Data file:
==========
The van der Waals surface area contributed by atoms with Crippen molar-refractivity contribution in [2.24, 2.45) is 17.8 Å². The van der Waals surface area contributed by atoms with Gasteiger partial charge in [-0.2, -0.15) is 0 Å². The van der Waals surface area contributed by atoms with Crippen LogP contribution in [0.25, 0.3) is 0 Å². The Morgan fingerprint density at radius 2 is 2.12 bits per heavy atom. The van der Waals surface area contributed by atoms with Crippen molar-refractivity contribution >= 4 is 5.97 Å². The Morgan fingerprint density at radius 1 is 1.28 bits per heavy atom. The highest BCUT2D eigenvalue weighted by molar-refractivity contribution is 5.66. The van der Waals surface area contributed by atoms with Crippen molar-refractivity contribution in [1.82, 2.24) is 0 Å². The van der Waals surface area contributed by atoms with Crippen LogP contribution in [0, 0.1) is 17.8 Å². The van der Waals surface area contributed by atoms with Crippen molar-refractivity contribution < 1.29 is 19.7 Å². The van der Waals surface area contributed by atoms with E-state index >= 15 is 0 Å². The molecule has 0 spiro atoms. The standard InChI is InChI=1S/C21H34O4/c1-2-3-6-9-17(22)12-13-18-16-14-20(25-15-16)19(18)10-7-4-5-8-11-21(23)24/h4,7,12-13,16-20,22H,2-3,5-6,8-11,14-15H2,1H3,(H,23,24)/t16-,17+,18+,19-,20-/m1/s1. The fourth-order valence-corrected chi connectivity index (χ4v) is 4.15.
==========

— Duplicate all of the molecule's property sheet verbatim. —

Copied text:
The van der Waals surface area contributed by atoms with Crippen molar-refractivity contribution in [2.24, 2.45) is 17.8 Å². The van der Waals surface area contributed by atoms with Gasteiger partial charge in [-0.2, -0.15) is 0 Å². The van der Waals surface area contributed by atoms with Crippen LogP contribution in [0.25, 0.3) is 0 Å². The Morgan fingerprint density at radius 2 is 2.12 bits per heavy atom. The van der Waals surface area contributed by atoms with Crippen molar-refractivity contribution >= 4 is 5.97 Å². The Morgan fingerprint density at radius 1 is 1.28 bits per heavy atom. The highest BCUT2D eigenvalue weighted by molar-refractivity contribution is 5.66. The van der Waals surface area contributed by atoms with Crippen molar-refractivity contribution in [1.82, 2.24) is 0 Å². The van der Waals surface area contributed by atoms with Crippen LogP contribution in [0, 0.1) is 17.8 Å². The van der Waals surface area contributed by atoms with Crippen molar-refractivity contribution < 1.29 is 19.7 Å². The van der Waals surface area contributed by atoms with E-state index >= 15 is 0 Å². The molecule has 0 spiro atoms. The standard InChI is InChI=1S/C21H34O4/c1-2-3-6-9-17(22)12-13-18-16-14-20(25-15-16)19(18)10-7-4-5-8-11-21(23)24/h4,7,12-13,16-20,22H,2-3,5-6,8-11,14-15H2,1H3,(H,23,24)/t16-,17+,18+,19-,20-/m1/s1. The fourth-order valence-corrected chi connectivity index (χ4v) is 4.15.